In times when commercial banks charge negative interest rates for deposits of 50,000 euros or more, it almost sounds too good to be true: The credit balance at the central bank is interest-free. However, those who already see themselves shifting their financial assets internally are looking forward to it too early. The amount on the central bank account is capped; there is currently much talk of an upper limit of 3000 euros. Also to prevent people from redeploying their money as soon as the economy is going badly.
“That could trigger a banking crisis,” says Panetta. But what if there is 2800 euros in an account and a creditor pays back 500 euros in debts? The ECB is still looking for solutions for this. It is likely, however, that a negative interest payment will also be due if a certain amount is reached on the central bank account.
And how do you get such an account?
The ECB wants to involve the commercial banks, they will continue to act as intermediaries between central banks and consumers. The ECB simply does not have enough staff to take care of the administration of the accounts. In addition, the authority expects the digital euro to better contain money laundering, terrorist financing and money laundering. But the evaluation of the data required for this would also be better off with banks that already have experience with it.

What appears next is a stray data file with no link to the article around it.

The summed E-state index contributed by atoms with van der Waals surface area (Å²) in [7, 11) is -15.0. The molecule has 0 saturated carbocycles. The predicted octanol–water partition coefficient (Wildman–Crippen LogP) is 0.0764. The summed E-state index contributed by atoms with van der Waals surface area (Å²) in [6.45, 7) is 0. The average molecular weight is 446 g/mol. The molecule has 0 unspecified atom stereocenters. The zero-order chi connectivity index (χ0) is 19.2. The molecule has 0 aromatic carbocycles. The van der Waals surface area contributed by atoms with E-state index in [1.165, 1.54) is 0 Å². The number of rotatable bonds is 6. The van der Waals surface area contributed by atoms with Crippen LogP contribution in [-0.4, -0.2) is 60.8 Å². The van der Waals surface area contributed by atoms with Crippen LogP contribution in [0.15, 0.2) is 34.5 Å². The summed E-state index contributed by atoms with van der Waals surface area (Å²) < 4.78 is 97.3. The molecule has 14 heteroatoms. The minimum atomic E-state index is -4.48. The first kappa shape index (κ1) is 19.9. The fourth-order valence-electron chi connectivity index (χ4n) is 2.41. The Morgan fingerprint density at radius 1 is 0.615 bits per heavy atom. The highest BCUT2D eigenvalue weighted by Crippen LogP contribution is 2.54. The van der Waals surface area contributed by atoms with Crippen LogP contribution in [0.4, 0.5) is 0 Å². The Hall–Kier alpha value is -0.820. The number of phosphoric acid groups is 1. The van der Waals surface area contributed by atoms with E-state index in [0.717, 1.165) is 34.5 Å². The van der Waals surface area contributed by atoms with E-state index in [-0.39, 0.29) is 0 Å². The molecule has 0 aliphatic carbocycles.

How secure is the normal customer data when the money transactions are evaluated to fight crime?
So far there have only been ideas. One of them is that the identities behind the transactions remain hidden from the commercial banks. Only the ECB could lift this veil in the event of anomalies. According to a survey by the agency, people feel more secure when their data is with a public institution rather than a private institute. There is also the consideration of completely anonymizing payments between 70 and 100 euros at a certain frequency – several thousand a day would be suspicious.
Does the digital euro work like a cryptocurrency?
That too has not yet been decided. The ECB is testing two systems: One is the Target Instant Payment Settlement (TIPS) electronic payment system introduced in 2018. It allows payment service providers to transfer money to their customers with central bank money in real time. In contrast to distributed ledger technology, commonly known as blockchain and the basis of cryptocurrencies, it is a central system. All threads then came together at the ECB.
A distributed ledger, on the other hand, would have the advantage that transactions are linked to conditions, which could make trading across borders more efficient and cheaper. Both options meet the requirement of being able to process 40,000 transactions per second. Before deciding which system offers more advantages than disadvantages, the ECB is likely to have two more years to examine both options.
Two years? And when will the digital euro come?
That can take until 2026. In two years, the ECB will present its concept to the EU Commission, Parliament and other regulators. They must agree to the introduction of the digital euro and adapt European laws. Then the central bank rolls out the project. She has three years to do this.
The article first appeared at Capital.de